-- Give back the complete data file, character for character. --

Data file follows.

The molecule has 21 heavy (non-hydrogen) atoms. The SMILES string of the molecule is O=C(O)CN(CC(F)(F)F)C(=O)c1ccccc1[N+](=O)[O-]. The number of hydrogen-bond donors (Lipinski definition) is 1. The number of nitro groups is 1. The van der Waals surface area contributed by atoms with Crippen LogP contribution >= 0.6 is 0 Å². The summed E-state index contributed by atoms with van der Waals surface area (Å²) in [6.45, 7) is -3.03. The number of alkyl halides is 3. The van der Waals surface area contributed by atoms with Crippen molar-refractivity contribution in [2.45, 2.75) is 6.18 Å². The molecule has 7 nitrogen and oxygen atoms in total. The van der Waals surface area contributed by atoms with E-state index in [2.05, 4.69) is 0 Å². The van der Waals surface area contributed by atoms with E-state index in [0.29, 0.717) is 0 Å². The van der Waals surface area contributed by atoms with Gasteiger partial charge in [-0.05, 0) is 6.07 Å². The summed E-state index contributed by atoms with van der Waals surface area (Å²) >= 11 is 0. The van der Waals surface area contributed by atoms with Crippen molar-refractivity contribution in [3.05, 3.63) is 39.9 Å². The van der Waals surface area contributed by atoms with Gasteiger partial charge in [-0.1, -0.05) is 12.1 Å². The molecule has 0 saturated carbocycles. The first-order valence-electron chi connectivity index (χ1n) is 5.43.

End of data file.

The molecule has 21 heavy (non-hydrogen) atoms. The SMILES string of the molecule is O=C(O)CN(CC(F)(F)F)C(=O)c1ccccc1[N+](=O)[O-]. The number of hydrogen-bond donors (Lipinski definition) is 1. The number of nitro groups is 1. The van der Waals surface area contributed by atoms with Crippen LogP contribution >= 0.6 is 0 Å². The summed E-state index contributed by atoms with van der Waals surface area (Å²) in [6.45, 7) is -3.03. The number of alkyl halides is 3. The van der Waals surface area contributed by atoms with Crippen molar-refractivity contribution in [2.45, 2.75) is 6.18 Å². The molecule has 7 nitrogen and oxygen atoms in total. The van der Waals surface area contributed by atoms with E-state index in [2.05, 4.69) is 0 Å². The van der Waals surface area contributed by atoms with E-state index in [0.29, 0.717) is 0 Å². The van der Waals surface area contributed by atoms with Gasteiger partial charge in [-0.05, 0) is 6.07 Å². The summed E-state index contributed by atoms with van der Waals surface area (Å²) >= 11 is 0. The van der Waals surface area contributed by atoms with Crippen molar-refractivity contribution in [3.05, 3.63) is 39.9 Å². The van der Waals surface area contributed by atoms with Gasteiger partial charge in [-0.1, -0.05) is 12.1 Å². The molecule has 0 saturated carbocycles. The first-order valence-electron chi connectivity index (χ1n) is 5.43.